Prior to this spring, I could think of only two reasons to travel to Round Top, Texas, population 77.
1. Texas Antiques Week every Spring and Fall. (discovered several years ago when a friend insisted I would enjoy walking in dusty fields layered with tents full of funky, vintage junk.) She was right.
2. Bud Royer’s Homemade Pecan Pie. Pipin hot, topped with huge scoops of Amy’s Ice Cream. (discovered last year on a trip to see Theresa Cano at the Big Red Barn Antiques Show. I’d heard all the fuss about his pie, so I tried it for myself.) Hands down the best pecan pie I’ve ever devoured.
3. Now for #3. . . Festival Hill. Here’s how and what I discovered.
Sometimes you just feel like jumpin’ over the fence and going for an adventure. That’s what happened this spring in Round Top.
We were attending a wedding in Round Top that weekend and
had some free time. So we wandered around to see what we could find. There were no tents to browse or booths to ponder. Just an unseasonably cold, windy, and quiet day to enjoy in Round Top.
We drove a couple miles out of town to an area called Festival Hill. Wow. If you’ve not wandered out there, you owe it to yourself on your next trip. And bring your camera.
We found ourselves in a virtual wonderland that seemed unaffected by time and busyness. It was simply magical.
The north wind was howling, but the archways and stone paths kept us amused and distracted from the cold. The girls kept climbing and hiking and peeking in secret places. They found this beautiful hand-made checker board sitting on a marble slab, begging for someone to pick up the pieces.
Everywhere we turned we were met with something unusual and unexpected. Things looked old, then older. Worn, but then there were hints of new life. Planters filled with prepared soil, waiting for spring flowers to emerge.
It was wonderfully magical – especially because we we were the only people on the grounds that day. Except for these guys who hang out there all the time.
Round Top's Festival Hill is home to Festival Concert Hall. This place is a masterpiece. I read that every bit of the work at Festival Hill has been done without incurring debt. Their desire was "...to create for the public a lasting monument to music and the arts free of the burden of financial obligation.” (source).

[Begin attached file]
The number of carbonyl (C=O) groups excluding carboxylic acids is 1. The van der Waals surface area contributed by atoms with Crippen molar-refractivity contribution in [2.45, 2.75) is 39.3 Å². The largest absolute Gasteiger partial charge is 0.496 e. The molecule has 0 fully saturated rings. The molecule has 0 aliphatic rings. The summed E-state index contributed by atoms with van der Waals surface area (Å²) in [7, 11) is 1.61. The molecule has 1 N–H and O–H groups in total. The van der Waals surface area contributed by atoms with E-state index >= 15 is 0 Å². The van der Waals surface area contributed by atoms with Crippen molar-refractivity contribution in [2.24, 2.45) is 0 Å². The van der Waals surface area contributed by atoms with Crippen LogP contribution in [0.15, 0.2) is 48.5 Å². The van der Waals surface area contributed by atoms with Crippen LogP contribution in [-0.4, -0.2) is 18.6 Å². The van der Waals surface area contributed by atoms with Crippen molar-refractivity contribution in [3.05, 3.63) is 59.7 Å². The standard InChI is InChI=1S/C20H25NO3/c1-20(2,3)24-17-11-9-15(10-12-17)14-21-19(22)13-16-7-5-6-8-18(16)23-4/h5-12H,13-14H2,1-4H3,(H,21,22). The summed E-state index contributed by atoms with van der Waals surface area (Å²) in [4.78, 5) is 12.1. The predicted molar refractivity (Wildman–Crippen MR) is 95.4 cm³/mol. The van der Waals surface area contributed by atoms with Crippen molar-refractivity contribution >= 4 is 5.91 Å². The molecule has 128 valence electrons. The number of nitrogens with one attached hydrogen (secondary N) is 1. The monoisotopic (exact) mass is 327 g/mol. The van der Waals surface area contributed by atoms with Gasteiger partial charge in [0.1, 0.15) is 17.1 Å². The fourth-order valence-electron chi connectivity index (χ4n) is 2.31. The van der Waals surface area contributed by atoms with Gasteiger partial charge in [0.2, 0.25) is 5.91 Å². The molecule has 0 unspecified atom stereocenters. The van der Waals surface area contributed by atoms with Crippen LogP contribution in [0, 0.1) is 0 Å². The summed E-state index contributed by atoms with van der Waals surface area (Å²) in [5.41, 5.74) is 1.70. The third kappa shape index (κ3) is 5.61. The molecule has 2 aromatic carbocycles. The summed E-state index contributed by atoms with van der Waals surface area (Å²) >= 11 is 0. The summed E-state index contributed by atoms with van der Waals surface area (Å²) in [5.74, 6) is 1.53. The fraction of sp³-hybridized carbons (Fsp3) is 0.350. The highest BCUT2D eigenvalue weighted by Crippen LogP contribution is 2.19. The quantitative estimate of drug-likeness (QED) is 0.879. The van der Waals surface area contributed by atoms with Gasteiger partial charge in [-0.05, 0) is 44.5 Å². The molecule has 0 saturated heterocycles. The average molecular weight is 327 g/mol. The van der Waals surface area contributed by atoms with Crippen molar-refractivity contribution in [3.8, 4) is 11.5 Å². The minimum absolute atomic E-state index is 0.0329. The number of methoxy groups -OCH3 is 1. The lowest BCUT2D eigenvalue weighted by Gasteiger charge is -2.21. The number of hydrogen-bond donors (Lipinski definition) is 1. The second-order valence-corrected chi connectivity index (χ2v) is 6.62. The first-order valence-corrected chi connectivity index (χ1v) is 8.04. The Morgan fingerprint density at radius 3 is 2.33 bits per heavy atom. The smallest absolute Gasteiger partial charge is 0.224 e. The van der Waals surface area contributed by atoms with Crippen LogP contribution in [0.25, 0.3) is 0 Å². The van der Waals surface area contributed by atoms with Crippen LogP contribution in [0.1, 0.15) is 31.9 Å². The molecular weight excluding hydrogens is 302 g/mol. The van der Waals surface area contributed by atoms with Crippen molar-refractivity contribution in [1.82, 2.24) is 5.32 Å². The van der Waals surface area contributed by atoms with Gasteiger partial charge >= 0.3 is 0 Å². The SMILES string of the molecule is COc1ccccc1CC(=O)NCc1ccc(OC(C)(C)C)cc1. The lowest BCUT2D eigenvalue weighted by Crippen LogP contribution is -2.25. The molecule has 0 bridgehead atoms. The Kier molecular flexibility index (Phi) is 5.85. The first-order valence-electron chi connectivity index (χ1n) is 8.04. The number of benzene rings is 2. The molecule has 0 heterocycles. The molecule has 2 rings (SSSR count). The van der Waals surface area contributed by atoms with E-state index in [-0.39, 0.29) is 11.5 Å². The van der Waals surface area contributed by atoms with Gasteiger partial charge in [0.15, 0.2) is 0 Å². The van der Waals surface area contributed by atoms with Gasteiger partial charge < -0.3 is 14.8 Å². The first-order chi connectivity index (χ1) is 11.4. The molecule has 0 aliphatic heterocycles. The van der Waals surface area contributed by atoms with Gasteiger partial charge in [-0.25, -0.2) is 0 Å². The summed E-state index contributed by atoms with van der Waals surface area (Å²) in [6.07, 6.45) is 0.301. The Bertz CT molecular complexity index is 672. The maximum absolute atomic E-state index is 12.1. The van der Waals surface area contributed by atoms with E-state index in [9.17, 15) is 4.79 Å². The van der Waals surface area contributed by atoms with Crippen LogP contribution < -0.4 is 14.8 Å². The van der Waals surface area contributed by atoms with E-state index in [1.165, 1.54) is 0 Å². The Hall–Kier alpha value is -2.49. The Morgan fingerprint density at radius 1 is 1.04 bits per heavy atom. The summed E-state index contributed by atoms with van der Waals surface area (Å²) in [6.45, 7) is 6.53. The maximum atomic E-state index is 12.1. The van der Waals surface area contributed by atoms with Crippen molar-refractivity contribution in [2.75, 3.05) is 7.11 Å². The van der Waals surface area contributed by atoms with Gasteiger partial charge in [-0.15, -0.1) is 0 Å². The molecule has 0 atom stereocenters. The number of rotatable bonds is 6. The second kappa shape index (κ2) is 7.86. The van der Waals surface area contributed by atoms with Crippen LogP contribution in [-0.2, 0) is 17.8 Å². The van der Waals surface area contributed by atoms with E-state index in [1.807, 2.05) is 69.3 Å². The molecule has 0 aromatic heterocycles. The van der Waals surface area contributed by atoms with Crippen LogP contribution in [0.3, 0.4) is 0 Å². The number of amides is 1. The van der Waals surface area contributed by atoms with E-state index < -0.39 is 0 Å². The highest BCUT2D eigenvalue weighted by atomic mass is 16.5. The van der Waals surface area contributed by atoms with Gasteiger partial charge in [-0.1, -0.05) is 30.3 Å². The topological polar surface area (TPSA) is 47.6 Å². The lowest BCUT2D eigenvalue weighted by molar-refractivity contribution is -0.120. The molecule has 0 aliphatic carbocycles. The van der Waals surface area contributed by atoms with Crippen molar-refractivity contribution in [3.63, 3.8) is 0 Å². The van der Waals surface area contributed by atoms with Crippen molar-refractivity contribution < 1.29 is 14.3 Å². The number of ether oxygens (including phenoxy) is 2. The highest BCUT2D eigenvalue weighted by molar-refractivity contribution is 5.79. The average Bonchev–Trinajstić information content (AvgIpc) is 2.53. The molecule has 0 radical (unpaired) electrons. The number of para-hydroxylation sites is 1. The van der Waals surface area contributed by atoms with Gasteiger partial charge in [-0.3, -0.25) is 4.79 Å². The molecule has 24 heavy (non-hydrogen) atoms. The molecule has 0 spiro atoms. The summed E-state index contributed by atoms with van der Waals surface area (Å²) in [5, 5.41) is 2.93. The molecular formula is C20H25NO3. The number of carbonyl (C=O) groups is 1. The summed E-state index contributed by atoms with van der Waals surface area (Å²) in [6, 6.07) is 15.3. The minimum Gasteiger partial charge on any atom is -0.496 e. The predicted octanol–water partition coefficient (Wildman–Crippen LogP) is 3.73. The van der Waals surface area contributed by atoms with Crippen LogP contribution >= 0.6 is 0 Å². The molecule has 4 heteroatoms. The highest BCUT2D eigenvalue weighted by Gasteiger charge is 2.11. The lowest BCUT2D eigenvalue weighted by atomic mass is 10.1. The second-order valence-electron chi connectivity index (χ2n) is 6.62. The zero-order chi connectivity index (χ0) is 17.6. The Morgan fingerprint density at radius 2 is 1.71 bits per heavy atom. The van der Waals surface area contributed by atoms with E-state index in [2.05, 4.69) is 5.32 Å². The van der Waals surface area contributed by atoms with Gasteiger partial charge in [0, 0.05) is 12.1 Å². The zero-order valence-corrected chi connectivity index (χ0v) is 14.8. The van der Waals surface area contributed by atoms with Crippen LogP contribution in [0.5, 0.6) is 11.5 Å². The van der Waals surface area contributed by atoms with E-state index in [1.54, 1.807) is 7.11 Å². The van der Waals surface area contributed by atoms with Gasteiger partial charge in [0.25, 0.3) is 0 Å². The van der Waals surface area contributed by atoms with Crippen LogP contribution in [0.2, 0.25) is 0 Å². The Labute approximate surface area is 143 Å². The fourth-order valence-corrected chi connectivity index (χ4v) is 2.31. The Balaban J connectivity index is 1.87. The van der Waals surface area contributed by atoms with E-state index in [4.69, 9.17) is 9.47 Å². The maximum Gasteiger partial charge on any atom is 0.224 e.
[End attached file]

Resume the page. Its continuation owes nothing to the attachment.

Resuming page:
I was fascinated to read about the Round Top Festival Institute.
It is a 210 acre campus which houses major performance facilities, historic houses, extensive gardens, parks and nature preserves.Young musicians come for intensive summer music education and a comprehensive series of public performances. The Institute presents educational forums and music events featuring distinguished musicians, art historians,writers and poets.
The Edythe Bates Old Chapel we were climbing around was originally build in La Grange in 1883. All buildings relocated here have been restored and have exquisite interiors. Everything was closed the day we nosed around, but we peeked into every window and could see magnificent interiors, even in the dark!
Who would have known this little pocket of beauty, art, and music was quietly tucked away in little old Round Top, Texas? I surely did not.
What has enticed you to Round Top, Texas? The antique/vintage shopping, Bud's Pies, Festival Hall . . .? I'd love to know if I'm missing something else wonderful!